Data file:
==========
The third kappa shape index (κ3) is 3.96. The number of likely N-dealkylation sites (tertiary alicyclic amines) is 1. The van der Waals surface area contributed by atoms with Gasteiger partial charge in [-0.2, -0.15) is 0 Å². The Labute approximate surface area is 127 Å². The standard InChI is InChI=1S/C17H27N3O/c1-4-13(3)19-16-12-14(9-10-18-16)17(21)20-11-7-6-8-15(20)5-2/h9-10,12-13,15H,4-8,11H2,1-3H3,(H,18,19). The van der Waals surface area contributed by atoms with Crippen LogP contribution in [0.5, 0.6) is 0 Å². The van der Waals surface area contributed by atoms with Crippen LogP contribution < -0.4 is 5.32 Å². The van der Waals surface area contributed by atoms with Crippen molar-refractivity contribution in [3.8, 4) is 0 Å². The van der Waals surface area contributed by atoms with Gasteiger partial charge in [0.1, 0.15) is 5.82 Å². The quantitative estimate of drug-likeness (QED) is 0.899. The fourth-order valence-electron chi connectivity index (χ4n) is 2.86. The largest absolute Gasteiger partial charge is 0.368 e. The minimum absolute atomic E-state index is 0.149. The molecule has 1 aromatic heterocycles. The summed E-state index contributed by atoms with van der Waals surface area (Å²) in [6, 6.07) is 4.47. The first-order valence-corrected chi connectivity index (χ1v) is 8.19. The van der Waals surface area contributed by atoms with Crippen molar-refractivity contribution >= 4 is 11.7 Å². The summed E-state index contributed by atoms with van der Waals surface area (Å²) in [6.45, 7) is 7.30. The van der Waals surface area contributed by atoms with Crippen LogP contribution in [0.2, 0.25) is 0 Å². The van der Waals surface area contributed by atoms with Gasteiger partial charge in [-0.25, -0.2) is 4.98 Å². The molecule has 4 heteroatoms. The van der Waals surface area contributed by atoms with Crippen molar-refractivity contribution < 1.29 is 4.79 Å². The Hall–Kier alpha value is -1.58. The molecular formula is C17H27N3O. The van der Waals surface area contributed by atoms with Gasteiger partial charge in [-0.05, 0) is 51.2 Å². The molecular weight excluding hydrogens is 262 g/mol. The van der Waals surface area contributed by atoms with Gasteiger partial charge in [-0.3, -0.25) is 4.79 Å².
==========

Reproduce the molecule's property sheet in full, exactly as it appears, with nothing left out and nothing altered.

The third kappa shape index (κ3) is 3.96. The number of likely N-dealkylation sites (tertiary alicyclic amines) is 1. The van der Waals surface area contributed by atoms with Gasteiger partial charge in [-0.2, -0.15) is 0 Å². The Labute approximate surface area is 127 Å². The standard InChI is InChI=1S/C17H27N3O/c1-4-13(3)19-16-12-14(9-10-18-16)17(21)20-11-7-6-8-15(20)5-2/h9-10,12-13,15H,4-8,11H2,1-3H3,(H,18,19). The van der Waals surface area contributed by atoms with Crippen LogP contribution in [0.5, 0.6) is 0 Å². The van der Waals surface area contributed by atoms with Crippen LogP contribution < -0.4 is 5.32 Å². The van der Waals surface area contributed by atoms with Crippen molar-refractivity contribution in [3.8, 4) is 0 Å². The van der Waals surface area contributed by atoms with Gasteiger partial charge in [0.1, 0.15) is 5.82 Å². The quantitative estimate of drug-likeness (QED) is 0.899. The fourth-order valence-electron chi connectivity index (χ4n) is 2.86. The largest absolute Gasteiger partial charge is 0.368 e. The minimum absolute atomic E-state index is 0.149. The molecule has 1 aromatic heterocycles. The summed E-state index contributed by atoms with van der Waals surface area (Å²) in [6, 6.07) is 4.47. The first-order valence-corrected chi connectivity index (χ1v) is 8.19. The van der Waals surface area contributed by atoms with Crippen molar-refractivity contribution >= 4 is 11.7 Å². The summed E-state index contributed by atoms with van der Waals surface area (Å²) in [6.45, 7) is 7.30. The van der Waals surface area contributed by atoms with Crippen LogP contribution in [0.2, 0.25) is 0 Å². The van der Waals surface area contributed by atoms with Gasteiger partial charge in [-0.25, -0.2) is 4.98 Å². The molecule has 4 heteroatoms. The van der Waals surface area contributed by atoms with Crippen molar-refractivity contribution < 1.29 is 4.79 Å². The Hall–Kier alpha value is -1.58. The molecular formula is C17H27N3O. The van der Waals surface area contributed by atoms with Gasteiger partial charge in [-0.05, 0) is 51.2 Å². The molecular weight excluding hydrogens is 262 g/mol. The van der Waals surface area contributed by atoms with Gasteiger partial charge in [-0.3, -0.25) is 4.79 Å².